Parashat Tazria- Divisiveness Within the Family
Much of Parashat Tazria is devoted to the subject of Sara’at, a skin discoloration that would affect those who were guilty of speaking Lashon Ha’ra – gossip and negative talk about other people. In introducing this topic, the Torah refers to an individual stricken with Sara’at with the term “Adam” (“Adam Ki Yihiye Be’or Besaro…” – 13:2). Normally, the Torah uses the word “Ish” as a generic term for “person” when presenting a hypothetical scenario. Here, however, it chooses to use the word “Adam.”
The word “Adam” is unique in that it has no plural form. The word “Adamim” does not exist in the Hebrew language. This is as opposed to the word “Ish,” which becomes “Anashim” when it is used in reference to more than one person. The word “Adam” thus expresses the indivisible nature of Am Yisrael, the fact that no matter how many people we are, we are always a single “Adam,” one undivided entity. We see this quality of Am Yisrael with our own eyes. Whenever a Jew anywhere in the world is in trouble, Jews across the globe mobilize to assist him. Even though they never met him, they treat him like a member of their family. This stems from the awareness of “Adam,” the sense that we are all family, all together in the same close-knit group.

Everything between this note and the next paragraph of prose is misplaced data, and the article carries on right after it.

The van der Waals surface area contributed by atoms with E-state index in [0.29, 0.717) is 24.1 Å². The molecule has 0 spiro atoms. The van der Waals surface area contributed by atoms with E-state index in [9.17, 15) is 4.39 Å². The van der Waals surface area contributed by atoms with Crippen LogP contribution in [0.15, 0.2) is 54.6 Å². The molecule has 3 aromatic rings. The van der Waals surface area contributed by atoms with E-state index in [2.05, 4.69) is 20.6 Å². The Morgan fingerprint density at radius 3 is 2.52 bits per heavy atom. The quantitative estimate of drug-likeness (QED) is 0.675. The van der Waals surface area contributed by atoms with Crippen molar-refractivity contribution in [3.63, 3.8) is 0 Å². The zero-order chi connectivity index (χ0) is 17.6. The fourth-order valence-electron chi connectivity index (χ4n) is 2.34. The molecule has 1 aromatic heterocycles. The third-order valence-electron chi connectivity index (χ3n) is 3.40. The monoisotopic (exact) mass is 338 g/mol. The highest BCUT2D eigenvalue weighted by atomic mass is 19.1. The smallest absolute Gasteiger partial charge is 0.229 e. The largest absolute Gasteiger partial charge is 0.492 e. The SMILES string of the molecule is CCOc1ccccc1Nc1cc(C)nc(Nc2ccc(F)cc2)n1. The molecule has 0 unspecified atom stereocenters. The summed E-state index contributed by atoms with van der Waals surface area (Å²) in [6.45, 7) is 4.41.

This term is used here, in reference to the gossiper, to indicate the gravity of his sin. Speaking negatively about another person is not simply a crime committed against that person. Rather, it undermines the unity of the Jewish people. We are all part of the same family, and the gossiper seeks to break up the family by turning some members against other members, and sowing strife and friction. This is why Lashon Ha’ra is treated with such gravity, to the point where the individual is stricken with Sara’at and then forced to reside outside the city walls, isolated from the rest of Am Yisrael.
The Torah requires a person with a skin discoloration to consult a Kohen, who looks at the infected skin and determines whether or not it is indeed Sara’at. It is specifically the Kohanim who are assigned the role of overseeing the process of Sara’at. The Mishna describes Aharon, the first Kohen Gadol and progenitor of all future Kohanim, as “a lover of peace and pursuer of peace, who loves people and brings them close to Torah.” The gossiper must go to a Kohen, a descendant of Aharon, to see a living example of this concept of “Adam,” to witness firsthand how Jews are to look upon and treat one another. As he had sought to sow strife and divisiveness, he is now forced to speak with a Kohen and see what it means to be part of Am Yisrael. This experience would then inspire him to change the way he speaks about his fellow Jews, recognizing that they are all part of his family, and thus worthy of his respect, care and concern.